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Reflection on Spark at Florida Gulf Coast University

Florida Gulf Coast University Dept of Theatre, Fort Myers, FL

November 26, 2012

Directed by Armando Rivera 

                                                     by Dr. Michelle Hayford

FGCU’s TheatreLab hosted a staged reading of Caridad Svich’s SPARK on November 26, 2012.  This event brought together two student organizations that had not worked together previously: Eagle Theatre and Students Who Served. Also present were community members who were drawn to our theatre for the first time due to their interest in veterans’ issues or because they themselves were veterans.  The student actors felt a significant responsibility to do the script and the characters justice as they were representing experiences that veterans in the audience could relate to first-hand. 

Theatre major Armando Rivera directed the staged reading of SPARK, injecting startling staging to highlight moments of connection and violence.  Student actors were Rachel Bennett (Evelyn), Jackie DeGraaff (Lexie), Hanny Zuniga (Ali), Adrian Serrano (Hector), Jake Scott-Hodes (Vaughn), and Clare Edlund (reader).  Rachel Bennett (Evelyn) appreciated Svich’s “fresh take on the language of the south,” while Jackie DeGraaff (Lexie) thought it was “interesting to find similarities in my life to a veteran’s life.”  Michael Bridges, an FGCU theatre major in audience was inspired by the event, saying “this play was a great example of how theatre can bring people together on social issues.”  Armando Rivera was able to illuminate the beauty of the language and the subtle intimacies between the characters of SPARK, making bold choices that served the play well.  The unfolding romance between “Evelyn” and “Hector” was a joyful release and Jake Scott-Hodes’s interpretation of “Vaughn” was haunting for its deity-like rousing delivery of the “spectre’s” monologue.

The post-performance panel discussion featured five panelists, four of whom were veterans (2 men and 2 women) and Dr. Christine Wright-Isak, the faculty advisor of the Students Who Served organization for student veterans.  Two of the veterans were FGCU students, one was an FGCU staff member and another was a community member who works for the Red Cross’s Service to Armed Forces.  I developed the panel discussion questions with my colleague Brandon Kliewer, whose expertise in civic engagement theory contributed to the success of the panel discussion.  The panel began by reflecting on “Lexie’s” welcome-back dinner failure and the difficulty of coming home, after which each veteran was asked what kind of support they needed when returning from war.  The questions continually used SPARK as the jumping off point for discussion and context to data we provided regarding the economics of recruitment, poverty, mental health, and gender roles in the military.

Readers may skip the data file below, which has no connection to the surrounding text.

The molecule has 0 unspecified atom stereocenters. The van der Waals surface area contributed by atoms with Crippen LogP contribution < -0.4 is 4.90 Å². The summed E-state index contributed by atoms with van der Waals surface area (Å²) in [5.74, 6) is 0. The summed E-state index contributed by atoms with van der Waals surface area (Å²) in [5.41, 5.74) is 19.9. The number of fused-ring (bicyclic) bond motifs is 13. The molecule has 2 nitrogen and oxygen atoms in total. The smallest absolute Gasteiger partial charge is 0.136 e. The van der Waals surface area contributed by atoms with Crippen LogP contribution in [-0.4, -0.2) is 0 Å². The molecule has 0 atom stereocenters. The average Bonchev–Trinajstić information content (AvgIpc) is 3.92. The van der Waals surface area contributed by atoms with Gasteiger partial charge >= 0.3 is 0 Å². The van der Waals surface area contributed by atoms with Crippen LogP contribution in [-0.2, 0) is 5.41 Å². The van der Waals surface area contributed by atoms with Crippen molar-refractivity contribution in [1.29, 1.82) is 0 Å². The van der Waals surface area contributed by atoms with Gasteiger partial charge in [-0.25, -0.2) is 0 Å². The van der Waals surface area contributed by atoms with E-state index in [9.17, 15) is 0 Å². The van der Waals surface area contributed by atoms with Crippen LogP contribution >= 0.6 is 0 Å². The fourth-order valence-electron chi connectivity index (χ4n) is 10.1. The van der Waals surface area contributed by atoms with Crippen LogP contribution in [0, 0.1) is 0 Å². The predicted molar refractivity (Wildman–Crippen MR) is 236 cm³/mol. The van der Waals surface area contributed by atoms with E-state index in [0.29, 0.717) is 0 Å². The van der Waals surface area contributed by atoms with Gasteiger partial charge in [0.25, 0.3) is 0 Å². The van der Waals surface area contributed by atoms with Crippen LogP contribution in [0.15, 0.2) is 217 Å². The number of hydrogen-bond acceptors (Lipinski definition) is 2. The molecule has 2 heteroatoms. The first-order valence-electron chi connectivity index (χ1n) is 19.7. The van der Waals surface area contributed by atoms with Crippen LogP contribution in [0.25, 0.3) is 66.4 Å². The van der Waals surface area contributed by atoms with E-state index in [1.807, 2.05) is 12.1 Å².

Happily, the panel discussion lasted the same length of time as the play itself, and audience, panelists and actors lingered even after the panel was over to make personal introductions and share stories more intimately.  I knew the night was a success when at 11:30pm, as I walked to the parking lot with Dr. Wright-Isak, she shared with me that the young woman veteran who had served in Afghanistan had in no small way been opened up and heard that night.  It is clear that the theatre had been host to a collective journey that evening, as audience members who knew little of veterans’ experiences at the start of the performance walked away enlightened by the panelists’ sharing of how best the community can support them.  Most importantly, the student veterans let the other students in audience know how to interact with veterans in their classes and on campus, revealing vulnerabilities that many had overlooked.  And I was moved by a veteran seated next to me throughout the play and in the front row during the panel who eagerly nodded his head as the characters’ experiences and panelists’ comments resonated with him.  He was one of the last to leave the theatre that night. 

I thank Caridad Svich and No Passport theatre alliance for sharing this compelling new play with communities to honor veterans locally and allow for the theatre to function as the democratic space it is in a vital and moving way.  The actors’ faithful portrayal of SPARK’s characters “set the stage” for the panelists’ open hearts and willingness to share—it was a beautiful event that benefitted all in attendance and will have a further reach as those of us who were there share what we learned.

Michelle Hayford is the Theatre Program Leader and Assistant Professor of Theatre in FGCU’s Department of Theatre and Visual Arts. She primarily teaches performance theory courses using performance as a methodology. Professor Hayford’s research interests include applied theatre, ethnodrama, performativity in everyday life and identity, gender, and embodied ways of knowing. Professor Hayford is committed to interdisciplinary inquiry and bringing theory into practice through performance. Dr. Hayford directs the Performance Constellation series of original ensemble productions based on interview narratives. The Constellation ethnodramas combine her passions of creating live plays with utilizing the craft of theatre as a necessary response to community and civic engagement.